Plus, simple characteristics which we prize on older cars but that have been lost on modern machines have been made a priority. He reduced the nose’s scuttle height and gave the canopy a lot of glass to maximize visibility. The central tach is both analog and floodlit so as to not make the instruments overly distracting. The compact and bespoke Cosworth 4.0-liter V12 has no belt-driven accessories, not only to reduce parasitic drag and improve reliability, but to give off the look of an old school racing engine with distinctive cam covers and 12 intake bodies.
Now, prepare yourselves for a choir of glowing angels: the T.50 has an H-pattern gearbox. That’s right, there’s no dual-clutch, sequential shifting nonsense. Computerized transmissions might be faster, but as Murray told Road & Track, the point of the T.50 is not absolute speed, it’s the driving experience. Even with the F1, he didn’t “chase” numbers.
He also told R&T that “shifting gears is essential to the driving experience, and the shift itself should be great. Murray’s benchmark is the Honda S800, which he describes as having the sweetest ‘rifle-bolt’ action of any car he’s ever driven.”
Speaking of Hondas, Murray was a huge fan of the NSX. In fact, he wasn’t just a fan, but an owner. While visiting Honda’s Tochigi Research Center while working on the McLaren-Honda MP4, Murray had the chance to drive an NSX prototype. He was so inspired that he eventually got one for himself and daily drove it while developing the F1.
In an article that has since disappeared from Honda’s website (but that lives on in an English translation), Murray recalled how he had driven all the top supercars of the day — Ferrari F40, Porsche 959, Bugatti EB110, Jaguar XJ220 — but “none of these fit the pattern of the supercar we were trying to build.”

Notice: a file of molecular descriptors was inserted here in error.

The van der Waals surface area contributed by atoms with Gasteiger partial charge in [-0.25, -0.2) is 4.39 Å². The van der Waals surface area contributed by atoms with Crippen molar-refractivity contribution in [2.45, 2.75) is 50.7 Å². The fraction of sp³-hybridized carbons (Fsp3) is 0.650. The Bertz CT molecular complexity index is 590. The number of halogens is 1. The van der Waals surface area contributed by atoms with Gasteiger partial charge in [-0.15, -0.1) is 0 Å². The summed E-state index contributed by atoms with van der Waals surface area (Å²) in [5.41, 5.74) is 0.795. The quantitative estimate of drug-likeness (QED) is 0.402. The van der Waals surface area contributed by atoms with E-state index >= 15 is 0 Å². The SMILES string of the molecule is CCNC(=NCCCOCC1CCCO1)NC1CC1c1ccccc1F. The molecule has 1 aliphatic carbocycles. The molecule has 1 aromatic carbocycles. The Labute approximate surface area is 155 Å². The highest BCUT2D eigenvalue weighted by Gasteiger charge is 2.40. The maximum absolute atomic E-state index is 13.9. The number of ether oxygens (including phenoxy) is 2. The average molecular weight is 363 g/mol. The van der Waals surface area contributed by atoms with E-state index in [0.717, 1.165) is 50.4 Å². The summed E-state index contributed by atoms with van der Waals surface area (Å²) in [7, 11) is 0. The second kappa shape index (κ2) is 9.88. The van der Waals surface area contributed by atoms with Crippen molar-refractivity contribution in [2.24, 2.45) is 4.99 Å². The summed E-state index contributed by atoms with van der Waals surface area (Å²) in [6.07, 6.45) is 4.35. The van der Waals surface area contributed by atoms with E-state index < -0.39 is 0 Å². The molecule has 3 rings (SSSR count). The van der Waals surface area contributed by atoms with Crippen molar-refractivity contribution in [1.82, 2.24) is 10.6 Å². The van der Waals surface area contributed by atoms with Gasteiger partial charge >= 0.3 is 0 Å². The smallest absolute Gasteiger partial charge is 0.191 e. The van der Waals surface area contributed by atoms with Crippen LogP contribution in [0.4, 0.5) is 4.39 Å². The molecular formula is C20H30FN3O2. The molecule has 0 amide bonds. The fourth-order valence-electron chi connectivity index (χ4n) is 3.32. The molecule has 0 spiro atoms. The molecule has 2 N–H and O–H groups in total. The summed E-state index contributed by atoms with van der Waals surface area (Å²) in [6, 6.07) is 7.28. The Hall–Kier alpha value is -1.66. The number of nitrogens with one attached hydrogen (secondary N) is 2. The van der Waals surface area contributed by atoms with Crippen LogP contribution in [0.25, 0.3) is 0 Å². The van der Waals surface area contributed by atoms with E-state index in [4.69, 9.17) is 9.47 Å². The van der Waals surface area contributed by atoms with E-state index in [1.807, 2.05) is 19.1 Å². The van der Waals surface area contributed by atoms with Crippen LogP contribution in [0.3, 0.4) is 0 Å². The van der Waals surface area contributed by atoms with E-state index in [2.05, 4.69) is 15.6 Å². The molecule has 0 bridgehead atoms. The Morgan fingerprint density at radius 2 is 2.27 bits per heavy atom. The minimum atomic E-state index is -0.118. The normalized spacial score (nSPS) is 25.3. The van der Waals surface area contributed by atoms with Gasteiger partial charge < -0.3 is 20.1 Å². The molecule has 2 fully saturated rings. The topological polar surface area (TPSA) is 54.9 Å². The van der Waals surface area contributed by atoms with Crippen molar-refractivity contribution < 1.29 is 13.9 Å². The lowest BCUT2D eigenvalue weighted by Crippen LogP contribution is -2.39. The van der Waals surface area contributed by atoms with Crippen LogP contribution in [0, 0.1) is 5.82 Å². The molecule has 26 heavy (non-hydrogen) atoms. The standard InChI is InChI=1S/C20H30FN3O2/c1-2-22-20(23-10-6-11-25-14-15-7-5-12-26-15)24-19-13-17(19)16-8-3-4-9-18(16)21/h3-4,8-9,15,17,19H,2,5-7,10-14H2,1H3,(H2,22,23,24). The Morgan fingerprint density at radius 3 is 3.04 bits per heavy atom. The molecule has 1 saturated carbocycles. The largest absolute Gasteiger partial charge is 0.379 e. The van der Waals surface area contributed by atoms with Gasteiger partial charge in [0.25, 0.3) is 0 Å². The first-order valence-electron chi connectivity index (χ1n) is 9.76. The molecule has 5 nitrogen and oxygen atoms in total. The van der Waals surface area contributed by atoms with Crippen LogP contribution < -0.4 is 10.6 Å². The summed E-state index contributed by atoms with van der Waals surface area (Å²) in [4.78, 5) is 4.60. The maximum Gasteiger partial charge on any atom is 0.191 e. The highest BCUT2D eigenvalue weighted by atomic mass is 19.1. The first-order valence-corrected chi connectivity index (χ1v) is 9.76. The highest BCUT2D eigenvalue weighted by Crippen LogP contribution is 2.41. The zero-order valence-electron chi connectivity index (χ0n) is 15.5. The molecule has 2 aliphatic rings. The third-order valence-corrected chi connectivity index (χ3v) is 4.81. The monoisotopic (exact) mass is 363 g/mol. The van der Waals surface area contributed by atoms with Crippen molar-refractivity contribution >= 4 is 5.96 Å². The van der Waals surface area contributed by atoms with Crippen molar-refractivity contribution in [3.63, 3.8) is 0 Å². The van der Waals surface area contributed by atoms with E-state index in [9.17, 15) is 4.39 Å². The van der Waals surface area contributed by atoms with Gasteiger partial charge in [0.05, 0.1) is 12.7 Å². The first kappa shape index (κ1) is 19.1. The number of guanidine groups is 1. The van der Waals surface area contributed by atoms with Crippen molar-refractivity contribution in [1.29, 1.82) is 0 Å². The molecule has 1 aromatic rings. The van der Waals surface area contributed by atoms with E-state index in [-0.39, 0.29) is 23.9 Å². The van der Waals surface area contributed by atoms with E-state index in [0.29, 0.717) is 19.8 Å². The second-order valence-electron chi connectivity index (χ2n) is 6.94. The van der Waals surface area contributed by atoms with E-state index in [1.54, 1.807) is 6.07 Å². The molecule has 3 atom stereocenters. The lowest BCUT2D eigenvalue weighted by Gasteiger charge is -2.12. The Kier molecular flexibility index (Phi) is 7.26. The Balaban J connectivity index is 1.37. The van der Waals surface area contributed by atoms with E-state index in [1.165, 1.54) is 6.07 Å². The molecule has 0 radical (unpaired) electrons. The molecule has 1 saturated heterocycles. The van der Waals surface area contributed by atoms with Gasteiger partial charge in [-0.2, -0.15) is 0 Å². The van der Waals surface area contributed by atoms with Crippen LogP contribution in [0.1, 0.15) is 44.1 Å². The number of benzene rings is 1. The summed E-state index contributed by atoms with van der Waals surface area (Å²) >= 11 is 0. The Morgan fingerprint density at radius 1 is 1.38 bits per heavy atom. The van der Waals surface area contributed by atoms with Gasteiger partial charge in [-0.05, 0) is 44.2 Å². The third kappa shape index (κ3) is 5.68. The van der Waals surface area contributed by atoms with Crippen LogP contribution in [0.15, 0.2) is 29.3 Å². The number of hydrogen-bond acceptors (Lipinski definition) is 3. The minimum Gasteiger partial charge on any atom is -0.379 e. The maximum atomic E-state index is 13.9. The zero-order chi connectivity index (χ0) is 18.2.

Then came the drive at Tochigi. “I remember being moved, thinking, ‘It is remarkable how our vision comes through in this car’… the moment I drove the ‘little’ NSX, all the benchmark cars — Ferrari, Porsche, Lamborghini — I had been using as references in the development of my car vanished from my mind.”
Murray’s own NSX served as a handling, packaging, and driveability benchmark for the F1. Take this passage from the same article:
When working on the development of a new car for years, it’s easy to be caught in certain pitfalls. When you drive the car under development for testing every day… in that time, you can unknowingly convince yourself you are making progress when in fact you are not. For example, it’s human nature that at the end of a long day you may want to think that your efforts to reduce low speed harshness are working better than they are. It is at times like this when you need a car to compare with. In those situations, the NSX time and again showed us the path in the areas of ride quality and handling, and also helped us recognize when we weren’t making as much progress as we thought.